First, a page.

Creating better opportunities for work
New Zealand is in the middle of a national conversation on poverty, and yet, despite being over-represented in the poverty statistics, people with disabilities have largely been forgotten.
Unsurprisingly, research has found that employment is the most reliable pathway out of poverty. For people with disabilities, however, this isn’t the case. Despite hard work to improve this, barriers to employment remain. Employers generally want to do the right thing, but we hear fears it will be too expensive and too difficult to introduce people with disabilities into their workplace.
In reality, however, employers are missing out when they don’t employ people with disabilities, and through my work it’s become clear that it isn’t as expensive as employers fear. In fact, people with disabilities generally rate higher in job performance, and their inclusion in staff teams has been associated with improved staff culture and management practice.
In reality, employers are missing out when they don’t employ people with disabilities
It’s time that we change the misperceptions. Our research has found that with training and support, employers quickly gain confidence in hiring people with disabilities, a sentiment that is then shared by fellow employees as they are better equipped to confidently welcome people with disabilities into the team. Employers need the space to ask questions, find appropriate supports, and understand the costs and benefits involved.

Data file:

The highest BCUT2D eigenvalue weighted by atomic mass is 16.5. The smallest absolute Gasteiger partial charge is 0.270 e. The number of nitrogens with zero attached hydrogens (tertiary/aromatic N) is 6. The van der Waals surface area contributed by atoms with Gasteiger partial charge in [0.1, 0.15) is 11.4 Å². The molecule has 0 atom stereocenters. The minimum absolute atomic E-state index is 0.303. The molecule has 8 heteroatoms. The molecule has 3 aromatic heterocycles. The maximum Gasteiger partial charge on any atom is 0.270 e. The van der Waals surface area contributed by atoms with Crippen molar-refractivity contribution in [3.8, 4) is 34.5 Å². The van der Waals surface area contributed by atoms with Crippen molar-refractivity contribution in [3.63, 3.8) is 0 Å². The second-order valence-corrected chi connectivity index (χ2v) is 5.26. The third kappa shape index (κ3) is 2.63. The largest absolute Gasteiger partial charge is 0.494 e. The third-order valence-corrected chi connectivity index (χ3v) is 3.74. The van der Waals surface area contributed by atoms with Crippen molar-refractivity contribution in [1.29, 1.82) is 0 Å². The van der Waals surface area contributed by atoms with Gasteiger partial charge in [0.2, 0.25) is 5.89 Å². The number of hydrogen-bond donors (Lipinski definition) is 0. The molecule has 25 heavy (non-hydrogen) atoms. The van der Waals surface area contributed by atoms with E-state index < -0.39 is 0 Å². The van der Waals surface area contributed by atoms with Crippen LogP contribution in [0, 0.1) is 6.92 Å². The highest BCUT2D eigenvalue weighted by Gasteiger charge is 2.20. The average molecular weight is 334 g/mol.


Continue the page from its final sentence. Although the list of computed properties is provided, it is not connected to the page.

Of course, not all people with disabilities are in a wheelchair, and the supports necessary can look quite different from one person to another. For example, screen reading technology might be necessary for one employee, while for someone else, keeping meetings in morning slots might be essential for maintaining energy levels.
But how are employers supposed to figure all of this out for themselves? A great place to start is to recognise the importance of upskilling. Last year the EMA ran a course titled “Employers Forum: Disability in the Workforce.” Events like these are the perfect spaces to ask questions about employing people with disabilities, the supports available, the reality of the costs and accommodations involved, and who to turn to with any questions or issues that arise.
A great place to start is to recognise the importance of upskilling.
Here, employers, HR personnel, and managers can discover that, not only are they very capable of employing people with disabilities, they’re also missing out if they don’t. Of course, organisations like the EMA, or other traditional HR organisations, need to ensure they are providing a sufficient number of these courses, reaching a wide and relevant audience, are answering the important questions, and are pointing to further avenues of support.
Our policy paper Creating Opportunities – Opening doors to employment for people with disabilities, outlines a series of recommendations like this for both government and employers. Together, these recommendations provide a toolkit to ensure people with disabilities are included in our national conversation on poverty and that together we find ways to overcome barriers and ensure employment provides the pathway out of poverty that it should.
It’s time to move from acknowledging the abilities of people with disabilities to creating opportunities that open the doors to sustainable, valuable work.